The prevalent feeling in Rome was that the Pope was not formally approving any new religious congregations. Instead he would give a blessing to the work and encourage them to continue – only by “graces and indulgences”. Eugene needed the formal approbation to give the Oblates a confirmed and protected status that could not be ignored or taken away by the local bishops in France. He thus tried every possible way to gain this.
I have not yet seen the Holy Father and I am not annoyed at that because I am not yet prepared. Only yesterday did I finish the petition which I propose to present to him; I filled four pages of large paper. Before composing it, I had to work on the language.
Shall I tell you? They give me little hope. Cardinal de Gregorio, to whom I had been warmly recommended from Turin and who has treated me with much friendship, who has already given me a dinner and a thousand courtesies, has told me positively that he does not believe that the Pope would give his formal approbation; that he could however, by graces and indulgences, recognize and be presumed to approve indirectly.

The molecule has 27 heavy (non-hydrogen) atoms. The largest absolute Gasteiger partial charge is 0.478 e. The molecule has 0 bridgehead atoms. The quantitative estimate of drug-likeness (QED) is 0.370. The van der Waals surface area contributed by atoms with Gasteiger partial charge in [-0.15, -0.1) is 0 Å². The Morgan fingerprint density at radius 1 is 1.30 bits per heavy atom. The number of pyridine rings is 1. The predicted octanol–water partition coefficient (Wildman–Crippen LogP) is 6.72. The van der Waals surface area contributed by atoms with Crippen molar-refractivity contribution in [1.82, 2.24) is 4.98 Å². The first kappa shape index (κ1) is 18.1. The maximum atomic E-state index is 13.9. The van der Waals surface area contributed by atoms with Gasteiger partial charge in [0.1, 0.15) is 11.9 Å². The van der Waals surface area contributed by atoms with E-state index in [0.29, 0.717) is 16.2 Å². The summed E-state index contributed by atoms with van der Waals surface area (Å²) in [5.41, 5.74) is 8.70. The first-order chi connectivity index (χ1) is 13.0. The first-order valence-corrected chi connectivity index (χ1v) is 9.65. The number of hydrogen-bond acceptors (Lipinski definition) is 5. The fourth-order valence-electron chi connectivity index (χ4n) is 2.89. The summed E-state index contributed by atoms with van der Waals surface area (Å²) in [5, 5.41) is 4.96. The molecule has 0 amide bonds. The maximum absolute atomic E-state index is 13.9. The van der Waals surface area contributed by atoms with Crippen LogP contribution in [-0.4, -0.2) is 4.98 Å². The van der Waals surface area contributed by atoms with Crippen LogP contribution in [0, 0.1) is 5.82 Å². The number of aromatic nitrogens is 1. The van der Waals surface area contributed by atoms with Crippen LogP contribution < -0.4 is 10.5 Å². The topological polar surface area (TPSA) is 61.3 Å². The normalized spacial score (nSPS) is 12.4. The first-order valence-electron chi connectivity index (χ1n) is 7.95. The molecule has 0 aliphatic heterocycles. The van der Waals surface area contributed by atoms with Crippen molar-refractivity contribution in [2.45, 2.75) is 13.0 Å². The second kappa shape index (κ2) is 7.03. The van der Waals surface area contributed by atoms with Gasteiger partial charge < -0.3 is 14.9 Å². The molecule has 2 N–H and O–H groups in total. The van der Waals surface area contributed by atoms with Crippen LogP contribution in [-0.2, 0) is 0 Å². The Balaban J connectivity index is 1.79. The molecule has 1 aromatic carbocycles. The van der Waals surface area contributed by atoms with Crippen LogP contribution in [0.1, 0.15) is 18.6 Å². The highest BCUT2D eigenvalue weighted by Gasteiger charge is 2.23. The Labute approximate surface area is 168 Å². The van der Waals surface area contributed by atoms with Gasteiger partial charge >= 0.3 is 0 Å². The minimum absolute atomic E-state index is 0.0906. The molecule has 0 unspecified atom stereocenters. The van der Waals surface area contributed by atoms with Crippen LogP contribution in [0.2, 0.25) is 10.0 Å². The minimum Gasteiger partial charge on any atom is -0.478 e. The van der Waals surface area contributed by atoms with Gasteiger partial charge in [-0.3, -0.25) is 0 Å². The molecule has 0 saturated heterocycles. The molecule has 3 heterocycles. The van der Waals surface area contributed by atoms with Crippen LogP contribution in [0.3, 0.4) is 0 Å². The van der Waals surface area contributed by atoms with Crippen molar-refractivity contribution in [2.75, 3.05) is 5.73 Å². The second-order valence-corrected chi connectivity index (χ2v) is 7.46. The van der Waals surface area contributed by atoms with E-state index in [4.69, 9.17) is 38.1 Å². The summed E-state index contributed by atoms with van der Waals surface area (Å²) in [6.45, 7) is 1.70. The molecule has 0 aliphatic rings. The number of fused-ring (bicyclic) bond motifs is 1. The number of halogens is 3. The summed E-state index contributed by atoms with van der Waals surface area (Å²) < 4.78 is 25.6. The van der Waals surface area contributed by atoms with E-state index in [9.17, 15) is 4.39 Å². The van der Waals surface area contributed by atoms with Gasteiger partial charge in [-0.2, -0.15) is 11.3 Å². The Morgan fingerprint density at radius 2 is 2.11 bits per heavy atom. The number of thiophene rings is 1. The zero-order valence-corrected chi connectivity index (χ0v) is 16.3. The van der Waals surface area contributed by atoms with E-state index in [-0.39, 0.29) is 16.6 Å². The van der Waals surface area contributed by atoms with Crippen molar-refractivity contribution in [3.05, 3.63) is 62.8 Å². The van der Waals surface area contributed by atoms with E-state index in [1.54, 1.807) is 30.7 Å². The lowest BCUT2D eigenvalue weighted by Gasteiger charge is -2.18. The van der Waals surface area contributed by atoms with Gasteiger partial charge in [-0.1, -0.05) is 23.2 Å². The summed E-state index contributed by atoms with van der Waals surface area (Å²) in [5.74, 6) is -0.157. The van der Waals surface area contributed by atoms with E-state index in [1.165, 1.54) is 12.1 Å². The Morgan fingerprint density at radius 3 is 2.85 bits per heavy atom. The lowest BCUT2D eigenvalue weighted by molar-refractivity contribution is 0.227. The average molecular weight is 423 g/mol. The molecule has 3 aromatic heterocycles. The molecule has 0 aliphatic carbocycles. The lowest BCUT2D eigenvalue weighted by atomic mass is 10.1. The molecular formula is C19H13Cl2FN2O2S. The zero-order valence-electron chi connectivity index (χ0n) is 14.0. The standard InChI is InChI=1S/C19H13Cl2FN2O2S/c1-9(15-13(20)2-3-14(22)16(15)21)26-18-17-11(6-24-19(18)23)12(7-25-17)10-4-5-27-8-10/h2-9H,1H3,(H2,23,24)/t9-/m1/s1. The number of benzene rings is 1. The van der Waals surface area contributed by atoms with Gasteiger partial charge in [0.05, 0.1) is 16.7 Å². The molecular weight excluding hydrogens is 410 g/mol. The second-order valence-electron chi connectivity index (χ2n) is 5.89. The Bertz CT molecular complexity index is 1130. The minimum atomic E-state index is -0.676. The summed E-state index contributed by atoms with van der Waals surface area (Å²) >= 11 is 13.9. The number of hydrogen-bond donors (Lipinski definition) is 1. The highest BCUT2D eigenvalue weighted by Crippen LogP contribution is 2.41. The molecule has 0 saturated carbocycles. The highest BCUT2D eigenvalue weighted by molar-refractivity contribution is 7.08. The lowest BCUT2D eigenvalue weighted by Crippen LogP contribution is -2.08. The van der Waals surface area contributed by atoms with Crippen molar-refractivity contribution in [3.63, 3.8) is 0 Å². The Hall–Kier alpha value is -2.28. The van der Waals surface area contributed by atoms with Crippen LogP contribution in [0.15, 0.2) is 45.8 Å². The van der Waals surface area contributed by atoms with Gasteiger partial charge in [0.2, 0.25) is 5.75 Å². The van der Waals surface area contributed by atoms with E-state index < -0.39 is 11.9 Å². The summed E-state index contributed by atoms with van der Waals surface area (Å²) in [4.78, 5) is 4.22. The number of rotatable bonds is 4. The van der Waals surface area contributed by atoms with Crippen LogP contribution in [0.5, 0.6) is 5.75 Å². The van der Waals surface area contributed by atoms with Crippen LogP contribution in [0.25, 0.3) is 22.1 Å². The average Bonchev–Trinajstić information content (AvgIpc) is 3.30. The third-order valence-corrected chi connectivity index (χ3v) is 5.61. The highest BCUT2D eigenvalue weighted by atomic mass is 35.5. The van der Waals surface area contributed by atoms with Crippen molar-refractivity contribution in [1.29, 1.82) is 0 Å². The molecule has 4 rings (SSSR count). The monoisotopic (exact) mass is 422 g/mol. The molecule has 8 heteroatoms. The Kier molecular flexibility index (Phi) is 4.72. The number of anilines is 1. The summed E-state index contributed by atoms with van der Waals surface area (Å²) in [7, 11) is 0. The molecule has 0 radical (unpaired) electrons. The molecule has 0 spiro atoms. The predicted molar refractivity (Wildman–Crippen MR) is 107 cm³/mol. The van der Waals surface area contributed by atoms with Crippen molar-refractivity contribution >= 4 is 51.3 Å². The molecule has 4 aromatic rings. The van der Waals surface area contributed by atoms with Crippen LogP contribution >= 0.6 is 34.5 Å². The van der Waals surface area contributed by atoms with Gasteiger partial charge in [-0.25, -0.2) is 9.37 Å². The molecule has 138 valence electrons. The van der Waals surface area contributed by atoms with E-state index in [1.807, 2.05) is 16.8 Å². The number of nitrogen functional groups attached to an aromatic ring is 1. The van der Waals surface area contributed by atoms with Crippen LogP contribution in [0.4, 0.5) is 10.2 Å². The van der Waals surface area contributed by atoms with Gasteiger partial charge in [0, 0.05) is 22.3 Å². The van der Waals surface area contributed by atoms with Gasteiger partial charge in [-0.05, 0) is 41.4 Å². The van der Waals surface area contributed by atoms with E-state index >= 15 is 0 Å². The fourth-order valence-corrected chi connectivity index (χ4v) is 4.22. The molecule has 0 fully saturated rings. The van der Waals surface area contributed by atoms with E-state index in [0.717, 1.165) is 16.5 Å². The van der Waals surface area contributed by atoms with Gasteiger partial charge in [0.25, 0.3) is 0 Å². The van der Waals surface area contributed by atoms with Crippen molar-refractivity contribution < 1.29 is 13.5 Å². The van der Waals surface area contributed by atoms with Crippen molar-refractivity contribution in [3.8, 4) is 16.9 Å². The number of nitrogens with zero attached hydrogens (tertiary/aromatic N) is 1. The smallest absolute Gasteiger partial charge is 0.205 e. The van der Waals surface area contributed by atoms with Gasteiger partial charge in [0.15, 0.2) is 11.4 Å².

… I have begged the Cardinal to speak to the Pope beforehand in my favor; he will not fail. I had previously seen the Cardinal Vicar who, it seems, will have spoken to him of me. If the audience is delayed a little, other Cardinals will be able to render me the same service. In the meantime, I have not wasted my time and since graces ought, in the absence of all else, to signify something, I have asked some which will carry weight. For this I have gone to see the prelate who is Secretary of the Propaganda , who is disposed not to refuse me anything. He will present my requests immediately to the Pope.
Letter to Henri Tempier, 9 December 1825, EO VI n 211
“Working hard overcomes a whole lot of other obstacles. You can have unbelievable intelligence, you can have connections, you can have opportunities fall out of the sky. But in the end, hard work is the true, enduring characteristic of successful people” Author unknown